“Wait, you’re about to go to basic training and the last thing you do in the City is to go see classical music? How old are you?” he asked.


Here, the salesman launched into a tired about how I’m what’s wrong with the Army.
                “I guess everything is remote controlled now, so they can let you old guys in. It don’t matter no more. When I was in, you had to be tough. I guess this is what the Army is now…” and so on.

Now, don’t get me wrong. This is a huge point of conversation among those who have served. Everyone had it harder than the people who came after them. The conversation can get irritating, but the same conversation plays out in any job, sport or activity, or even just living in New York. But, this particular conversation stands out in my mind because this was a sales person who was trying to sell me Carnegie Hall tickets and criticizing me for being someone who goes to Carnegie Hall.

One day, I’d like to live in New York City again. And when I do, I hope that I am fortunate enough to be able to afford a subscription to Carnegie Hall. But, I hope that whoever sells me those tickets is less insulting that whoever they had working the phones that day in 2009.

Thursday, October 3, 2013

Formalism and a Post Ideal World

                   I’ve taken one painting class in my life, at MassArt about 15 years ago. I have mixed feelings about the class, but it provided me with the experience of taking an art class. In this class I was exposed to my first officially sanctioned nude model, or I suppose they were exposed to me.

Visual Approximation of Idealized Nude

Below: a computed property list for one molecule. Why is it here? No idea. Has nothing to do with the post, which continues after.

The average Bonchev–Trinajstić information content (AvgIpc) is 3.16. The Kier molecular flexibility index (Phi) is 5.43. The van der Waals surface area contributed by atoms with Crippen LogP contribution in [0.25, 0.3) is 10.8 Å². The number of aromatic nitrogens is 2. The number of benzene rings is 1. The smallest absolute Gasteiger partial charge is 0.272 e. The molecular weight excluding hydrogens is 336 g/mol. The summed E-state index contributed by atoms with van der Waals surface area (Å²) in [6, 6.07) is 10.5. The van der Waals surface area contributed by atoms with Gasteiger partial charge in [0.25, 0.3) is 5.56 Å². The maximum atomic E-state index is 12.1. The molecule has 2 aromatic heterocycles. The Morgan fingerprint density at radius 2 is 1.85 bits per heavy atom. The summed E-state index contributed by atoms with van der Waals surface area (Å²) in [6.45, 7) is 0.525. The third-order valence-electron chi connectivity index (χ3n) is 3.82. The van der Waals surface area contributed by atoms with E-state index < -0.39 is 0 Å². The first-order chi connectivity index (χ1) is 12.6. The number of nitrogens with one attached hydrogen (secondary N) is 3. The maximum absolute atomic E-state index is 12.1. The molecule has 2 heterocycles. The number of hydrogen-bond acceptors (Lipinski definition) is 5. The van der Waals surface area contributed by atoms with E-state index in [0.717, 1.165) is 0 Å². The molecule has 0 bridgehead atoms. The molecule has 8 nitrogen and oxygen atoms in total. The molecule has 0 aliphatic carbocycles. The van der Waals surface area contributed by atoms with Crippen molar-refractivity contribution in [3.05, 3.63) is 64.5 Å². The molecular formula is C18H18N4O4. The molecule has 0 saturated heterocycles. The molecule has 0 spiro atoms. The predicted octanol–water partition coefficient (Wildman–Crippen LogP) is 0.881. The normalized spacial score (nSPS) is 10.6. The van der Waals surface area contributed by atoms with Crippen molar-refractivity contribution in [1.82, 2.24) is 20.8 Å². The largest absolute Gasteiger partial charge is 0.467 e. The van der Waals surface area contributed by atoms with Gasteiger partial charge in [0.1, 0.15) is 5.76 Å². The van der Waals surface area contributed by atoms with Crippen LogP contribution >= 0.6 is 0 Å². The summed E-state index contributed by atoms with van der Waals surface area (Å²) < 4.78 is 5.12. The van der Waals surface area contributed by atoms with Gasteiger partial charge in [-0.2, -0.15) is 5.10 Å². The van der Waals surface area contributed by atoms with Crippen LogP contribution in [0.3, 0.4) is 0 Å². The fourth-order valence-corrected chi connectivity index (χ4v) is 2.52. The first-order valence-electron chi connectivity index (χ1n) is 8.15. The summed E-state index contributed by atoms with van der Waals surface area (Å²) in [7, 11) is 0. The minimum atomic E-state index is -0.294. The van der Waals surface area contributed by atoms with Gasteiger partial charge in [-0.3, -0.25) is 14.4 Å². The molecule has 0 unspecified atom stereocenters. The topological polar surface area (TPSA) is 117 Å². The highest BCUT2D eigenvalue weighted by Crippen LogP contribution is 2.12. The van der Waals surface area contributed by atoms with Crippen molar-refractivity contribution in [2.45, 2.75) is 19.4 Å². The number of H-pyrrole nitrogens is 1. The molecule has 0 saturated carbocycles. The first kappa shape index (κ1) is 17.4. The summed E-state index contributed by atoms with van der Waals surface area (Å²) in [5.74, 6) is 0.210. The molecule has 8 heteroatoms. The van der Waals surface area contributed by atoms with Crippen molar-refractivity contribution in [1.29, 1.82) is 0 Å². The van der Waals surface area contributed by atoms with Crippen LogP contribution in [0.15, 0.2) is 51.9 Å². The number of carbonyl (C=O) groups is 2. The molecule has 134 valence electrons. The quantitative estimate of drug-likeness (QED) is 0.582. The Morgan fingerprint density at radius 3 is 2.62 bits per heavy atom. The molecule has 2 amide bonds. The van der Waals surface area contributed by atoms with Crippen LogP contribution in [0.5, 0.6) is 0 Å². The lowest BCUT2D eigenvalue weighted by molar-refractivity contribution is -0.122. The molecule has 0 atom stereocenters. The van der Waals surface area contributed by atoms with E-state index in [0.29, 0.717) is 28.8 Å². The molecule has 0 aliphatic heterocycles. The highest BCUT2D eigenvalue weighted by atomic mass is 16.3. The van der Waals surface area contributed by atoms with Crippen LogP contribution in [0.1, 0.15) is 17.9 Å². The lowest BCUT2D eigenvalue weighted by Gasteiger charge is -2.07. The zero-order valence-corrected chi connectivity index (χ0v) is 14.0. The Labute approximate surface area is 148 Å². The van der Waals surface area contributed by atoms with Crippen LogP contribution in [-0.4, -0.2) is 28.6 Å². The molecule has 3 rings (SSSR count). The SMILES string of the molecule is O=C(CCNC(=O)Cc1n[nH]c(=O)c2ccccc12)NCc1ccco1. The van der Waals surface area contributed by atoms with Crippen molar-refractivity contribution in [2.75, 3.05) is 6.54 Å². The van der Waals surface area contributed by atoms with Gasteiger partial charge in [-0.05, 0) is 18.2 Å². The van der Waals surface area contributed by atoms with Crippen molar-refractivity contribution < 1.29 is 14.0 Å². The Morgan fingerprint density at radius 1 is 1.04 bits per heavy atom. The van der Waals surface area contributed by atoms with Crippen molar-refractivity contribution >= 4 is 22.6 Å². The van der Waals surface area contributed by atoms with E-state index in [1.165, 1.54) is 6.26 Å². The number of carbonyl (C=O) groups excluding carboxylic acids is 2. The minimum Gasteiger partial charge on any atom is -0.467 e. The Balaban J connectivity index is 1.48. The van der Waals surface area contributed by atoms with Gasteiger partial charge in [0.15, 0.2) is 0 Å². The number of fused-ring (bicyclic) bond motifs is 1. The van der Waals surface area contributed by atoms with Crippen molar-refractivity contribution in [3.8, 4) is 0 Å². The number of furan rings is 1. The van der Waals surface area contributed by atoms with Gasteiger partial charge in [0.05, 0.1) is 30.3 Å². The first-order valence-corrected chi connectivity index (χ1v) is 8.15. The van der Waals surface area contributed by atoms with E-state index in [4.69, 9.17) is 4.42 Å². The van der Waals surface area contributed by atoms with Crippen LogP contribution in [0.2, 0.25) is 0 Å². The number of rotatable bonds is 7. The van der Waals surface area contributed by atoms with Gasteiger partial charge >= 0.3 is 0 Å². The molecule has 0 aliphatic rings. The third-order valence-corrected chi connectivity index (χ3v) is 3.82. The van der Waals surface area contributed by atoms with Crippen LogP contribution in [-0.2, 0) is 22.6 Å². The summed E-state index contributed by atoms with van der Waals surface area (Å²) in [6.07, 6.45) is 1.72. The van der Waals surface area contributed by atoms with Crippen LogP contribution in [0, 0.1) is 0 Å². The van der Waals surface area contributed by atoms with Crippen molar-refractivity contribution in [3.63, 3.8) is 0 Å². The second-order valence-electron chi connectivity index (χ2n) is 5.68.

In preparing for the class I had imagined that the model would be female since at the time I limited my appreciation of art to early 20th century European modernism. And I assumed that she would be a young college student modelling to make some extra cash while in college. In response to my expectations I purchased a tall, thin canvas to frame the dancer or performance artist in my imagination.

                  When I arrived in class, I set up my canvas and paints and waited for the model so I could get started. A door opened and in walked a large bearded man with a receding hairline and a very ample belly. He was wearing a tiny white bathrobe. The model disrobed and positioned himself in a way that gave me a full frontal view.

                  The painting that resulted is still one of my favorite pieces. The narrow frame did not contain this huge figure which focused the painting on his face and a portion of his body. The result was a big, powerful figure who ended up looking as much like a Greek deity as any idealized classical marble. Every single subject has the potential to be a God or Goddess or a pathetic wretch. It is in the artists’ hands. And I propose that artists of all types have that potential to put us into a post ideal world when it comes to how people are portrayed in the arts and media.

                  I have seen a lot of exhibitions featuring under-represented represented body types in paintings and photographs, as well as many featuring solely models who fit the mold of what people consider "mainstream beauty”. But it seems to me focusing solely on non-mainstream models or vice versa just segregates notions of beauty even further. Wouldn’t it be more productive to choose models who are both “conventionally beautiful” and “like the rest of us” in order to treat everyone equally? And shouldn’t it fall on the artist to create appeal or convey a message with their technique rather than with their subject?

                  Two exceptions aside, it’s been years since I’ve painted a person. I’ve been working with landscapes, cityscapes and architecture. But the thought of formalism inching us closer to a time when people might feel better about themselves makes it tempting to paint people again.